Chapter 17. SOME TOPICS IN DEONTOLOGY
Deontology is a vast topic, which we can only touch upon in the present volume. I have already made scattered remarks on this subject in previous chapters, and in earlier works; here some additional comments seem worth making.
The term ‘deontology’ may be taken to refer to the theoretical study and foundation of ethics, without initial preference for any particular ethical system; another term for this is ‘meta-ethics’. This philosophical discipline is concerned with the form, rather than the content of ethics – how ethical systems are structured, the logical forms and arguments used in them, how standards or norms might be first established (‘axiology’), and indeed all ontological and epistemological issues relative to ethical judgment.
Deontology will, for instance, emphasize that the concepts of life, consciousness and volition are central to any ethical claim or system.
- Ethical discourse can only concern living beings. Inanimate entities (e.g. a table or a molecule) have nothing to lose – for their defining boundaries are fluid and arbitrarily set. We may break a diamond or disintegrate it – but ‘it’ has lost nothing. Living beings, on the other hand, have things to lose – their limb and life, which may be harmed or destroyed. A microbe is not just a mix of matter; kill it, and the matter remains but it no longer behaves as a living cell.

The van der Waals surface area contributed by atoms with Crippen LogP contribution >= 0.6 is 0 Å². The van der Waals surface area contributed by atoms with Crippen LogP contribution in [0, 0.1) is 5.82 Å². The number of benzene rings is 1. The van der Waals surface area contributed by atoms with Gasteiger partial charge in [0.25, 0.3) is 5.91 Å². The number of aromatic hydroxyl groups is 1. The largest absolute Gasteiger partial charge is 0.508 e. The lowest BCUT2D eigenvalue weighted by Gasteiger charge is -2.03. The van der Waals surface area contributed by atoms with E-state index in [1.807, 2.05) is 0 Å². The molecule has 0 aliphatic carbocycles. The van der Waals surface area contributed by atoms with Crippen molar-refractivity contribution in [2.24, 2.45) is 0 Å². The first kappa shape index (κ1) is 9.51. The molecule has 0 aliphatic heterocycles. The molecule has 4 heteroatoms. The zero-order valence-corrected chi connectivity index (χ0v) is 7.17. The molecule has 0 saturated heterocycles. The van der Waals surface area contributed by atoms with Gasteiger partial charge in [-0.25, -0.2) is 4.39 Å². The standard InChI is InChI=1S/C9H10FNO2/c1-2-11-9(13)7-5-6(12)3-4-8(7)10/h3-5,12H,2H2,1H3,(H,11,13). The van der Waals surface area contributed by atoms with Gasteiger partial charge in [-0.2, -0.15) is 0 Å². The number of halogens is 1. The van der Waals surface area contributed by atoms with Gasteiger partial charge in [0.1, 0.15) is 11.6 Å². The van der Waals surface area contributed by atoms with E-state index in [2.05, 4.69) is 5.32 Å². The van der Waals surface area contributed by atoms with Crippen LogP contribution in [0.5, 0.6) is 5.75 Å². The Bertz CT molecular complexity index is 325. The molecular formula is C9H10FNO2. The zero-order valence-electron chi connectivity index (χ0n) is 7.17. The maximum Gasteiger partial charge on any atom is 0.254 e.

- Ethical discourse is of no use to unconscious organisms, since they have no way to gain knowledge of it. We do consider that some things are conducive and others are detrimental to plants or microbes – but knowledge of such things concerns us, not the plants or microbes. Such knowledge tells us humans how to cultivate them, presumably so as to eat them or otherwise use them – so it is really a subset of human ethics. Animals can acquire knowledge of sorts, and so may conceivably learn facts or behavior (e.g. from their parents) that protects and furthers their life.